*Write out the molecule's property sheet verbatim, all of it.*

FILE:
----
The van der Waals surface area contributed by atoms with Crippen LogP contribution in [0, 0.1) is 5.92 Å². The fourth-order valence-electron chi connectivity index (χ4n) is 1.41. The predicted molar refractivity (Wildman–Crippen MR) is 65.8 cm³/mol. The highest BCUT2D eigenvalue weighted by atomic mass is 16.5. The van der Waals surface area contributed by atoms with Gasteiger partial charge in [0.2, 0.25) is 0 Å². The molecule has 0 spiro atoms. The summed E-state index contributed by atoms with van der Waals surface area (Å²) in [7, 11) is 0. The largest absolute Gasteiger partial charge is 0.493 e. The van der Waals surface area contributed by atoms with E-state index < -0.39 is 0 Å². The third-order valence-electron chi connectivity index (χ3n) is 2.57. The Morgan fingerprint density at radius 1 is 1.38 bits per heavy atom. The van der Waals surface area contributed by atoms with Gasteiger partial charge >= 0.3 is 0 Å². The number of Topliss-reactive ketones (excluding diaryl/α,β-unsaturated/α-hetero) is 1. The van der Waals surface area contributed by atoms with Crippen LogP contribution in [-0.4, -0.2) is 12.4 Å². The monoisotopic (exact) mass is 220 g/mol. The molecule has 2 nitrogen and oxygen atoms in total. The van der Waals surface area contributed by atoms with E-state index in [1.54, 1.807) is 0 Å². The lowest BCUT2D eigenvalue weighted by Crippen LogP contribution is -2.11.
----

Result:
The van der Waals surface area contributed by atoms with Crippen LogP contribution in [0, 0.1) is 5.92 Å². The fourth-order valence-electron chi connectivity index (χ4n) is 1.41. The predicted molar refractivity (Wildman–Crippen MR) is 65.8 cm³/mol. The highest BCUT2D eigenvalue weighted by atomic mass is 16.5. The van der Waals surface area contributed by atoms with Gasteiger partial charge in [0.2, 0.25) is 0 Å². The molecule has 0 spiro atoms. The summed E-state index contributed by atoms with van der Waals surface area (Å²) in [7, 11) is 0. The largest absolute Gasteiger partial charge is 0.493 e. The van der Waals surface area contributed by atoms with E-state index < -0.39 is 0 Å². The third-order valence-electron chi connectivity index (χ3n) is 2.57. The Morgan fingerprint density at radius 1 is 1.38 bits per heavy atom. The van der Waals surface area contributed by atoms with Gasteiger partial charge >= 0.3 is 0 Å². The number of Topliss-reactive ketones (excluding diaryl/α,β-unsaturated/α-hetero) is 1. The van der Waals surface area contributed by atoms with Crippen LogP contribution in [-0.4, -0.2) is 12.4 Å². The monoisotopic (exact) mass is 220 g/mol. The molecule has 2 nitrogen and oxygen atoms in total. The van der Waals surface area contributed by atoms with E-state index in [1.54, 1.807) is 0 Å². The lowest BCUT2D eigenvalue weighted by Crippen LogP contribution is -2.11.